#### Barker codes

Length of codes n | code elements | peak sidelobe ratio in dB |

2 | + − , + + | −6.0 |

3 | + + − | −9.5 |

4 | + + − + , + + + − | −12.0 |

5 | + + + − + | −14.0 |

7 | + + + − − + − | −16.9 |

11 | + + + − − − + − − + − | −20.8 |

13 | + + + + + − − + + − + − + | −22.3 |

Table 1: The known Barker codes

Figure 1: Diagram of a transmission pulse phase-coded with the Barker code of length n = 7

#### Barker codes

A Barker code is one of the possibilities for intra-pulse biphase modulation for pulse compression radar equipment to improve range resolution for relatively long transmission pulses. They are sequences of numbers of different lengths of +1 and −1, which meet the condition of autocorrelation as perfect as possible. As perfect as possible here means that the size of the sidelobes resulting from the autocorrelation is less than or equal to 1.

Barker codes are named after their inventor Ronald Hugh Barker, who examined 6 000 different polynomials in a study published in 1953.
This resulted in the list of the 9 known Barker codes.
(Simple negations or inversions of the pulse sequence would also be possible, but are faded out here).
Later computer-aided investigations investigated pulse sequences up to a code length of
n = 4·10^{33},[1]
but found no other code sequences to which this requirement also applies.

The mathematical description is:

(1)

(In other words: the amount of the sum of adjacent sub-pulses should be less than or equal to 1 in all partial lengths of the sequence).

Remarks: Although the sequence + + given for the length of code n = 2 in Table 1 also formally fulfills this mathematical condition, it cannot be used in practice under the aspect that intrapulse modulation should improve the distance resolution by 1/n. (This sequence has a similar special position as the 2 as the only even prime number: as a prime number it is also only divisible by 1 and by itself without remainder, but only because there are no other divisors!)

##### Modulation

With modulation, the plus in the table and in Fig. 1 corresponds to a phase of 0°, the minus to a phase jump of 180°. In practice, this can be achieved simply by using a ring mixer whose IF output is misused as a switching input (for an explanation of the function, see the self-construction project of a radar). This ring mixer must be controlled (as shown in figure 1 above) with a negative or positive voltage. The switching voltage can be generated by a shift register whose TTL output is raised to ± 5 V by an operational amplifier switched as a comparator.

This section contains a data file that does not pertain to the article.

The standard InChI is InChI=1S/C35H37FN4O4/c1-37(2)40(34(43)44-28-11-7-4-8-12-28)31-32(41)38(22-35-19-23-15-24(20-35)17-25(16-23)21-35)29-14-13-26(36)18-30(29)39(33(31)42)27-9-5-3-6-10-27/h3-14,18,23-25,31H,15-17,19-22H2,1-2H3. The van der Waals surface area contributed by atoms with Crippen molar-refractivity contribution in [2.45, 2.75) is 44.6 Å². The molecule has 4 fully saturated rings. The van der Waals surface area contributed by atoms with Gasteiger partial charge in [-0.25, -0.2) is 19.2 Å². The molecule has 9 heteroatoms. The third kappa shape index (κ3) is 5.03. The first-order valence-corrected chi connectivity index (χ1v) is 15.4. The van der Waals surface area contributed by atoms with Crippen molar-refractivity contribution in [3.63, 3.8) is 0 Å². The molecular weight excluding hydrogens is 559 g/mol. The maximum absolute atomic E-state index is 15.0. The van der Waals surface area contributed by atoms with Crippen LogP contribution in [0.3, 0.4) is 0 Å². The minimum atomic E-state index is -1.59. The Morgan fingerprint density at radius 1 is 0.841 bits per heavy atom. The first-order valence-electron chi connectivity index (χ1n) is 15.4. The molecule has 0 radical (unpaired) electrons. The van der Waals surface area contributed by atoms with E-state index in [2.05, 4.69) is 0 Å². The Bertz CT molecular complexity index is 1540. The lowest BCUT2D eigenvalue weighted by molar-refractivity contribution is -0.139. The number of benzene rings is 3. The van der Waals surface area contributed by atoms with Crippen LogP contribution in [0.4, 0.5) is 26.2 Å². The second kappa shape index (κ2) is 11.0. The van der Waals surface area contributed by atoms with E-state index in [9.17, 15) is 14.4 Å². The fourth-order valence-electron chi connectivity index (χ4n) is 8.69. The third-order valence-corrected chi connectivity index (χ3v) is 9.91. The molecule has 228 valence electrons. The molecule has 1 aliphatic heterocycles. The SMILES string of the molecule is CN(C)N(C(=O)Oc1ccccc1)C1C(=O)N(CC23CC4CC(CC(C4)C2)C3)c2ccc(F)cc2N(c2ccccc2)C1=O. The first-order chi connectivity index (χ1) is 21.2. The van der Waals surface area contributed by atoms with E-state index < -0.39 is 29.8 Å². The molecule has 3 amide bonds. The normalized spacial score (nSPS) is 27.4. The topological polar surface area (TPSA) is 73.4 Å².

Figure 2: Autocorrelation of a Barker code of length n = 7.

##### Pulse Compression

The pulse compression of a Barker code is a process of correlation, especially of autocorrelation, because the shape of the transmitted signal is compared with the shape of the received signal, here with itself. This filter is either an analog matched filter or the comparison is done digitally in memory by the sliding window method.

##### Nested Barker codes

Kronecker Produkt | Length of codes n | peak sidelobe ratio in dB |

B2⊗B7 | 14 | −14.0 |

B4⊗B4 | 16 | −20.8 |

B4⊗B5 | 20 | −22.3 |

B4⊗B7 | 28 | −28.9 |

B7⊗B7 | 49 | −30.8 |

B5⊗B11 | 55 | −14.0 |

B5⊗B13 | 65 | −13.9 |

B13⊗B13 | 169 | −22.28 |

Table 2: Nested Barker codes

The known Barker codes are only suitable for relatively short transmission pulses, as they are limited to a length of 13 code elements. The maximum achievable peak sidelobe ratio (PSLR) of 22.3 dB is also far below the required 30 dB. There are also other lengths of sequences with sidelobes in the range ≤2 and ≤3.

Nested Barker codes use the Kronecker product of two Barker codes. The Kronecker productB5⊗B13 means that the transmit pulse is divided into 13 sub-pulses with the one Barker code (B13). Each of these subpulses is then divided with the Barker code (B5) into 5 even smaller subpulses. For the negative subpulses of B13, each element of the B5 code is multiplied by −1. This results in a total code length of 65 subpulses.

Video recommendation: Paul Denisowski, “Understanding Barker codes”, educational film by Rohde & Schwarz, Munich, Germany

Sources and ressources:

- Borwein, P., Mossinghoff, M. (2014). “Wieferich pairs and Barker sequences”, II. LMS Journal of Computation and Mathematics, 17(1), S. 24-32 (DOI: 10.1112/S1461157013000223)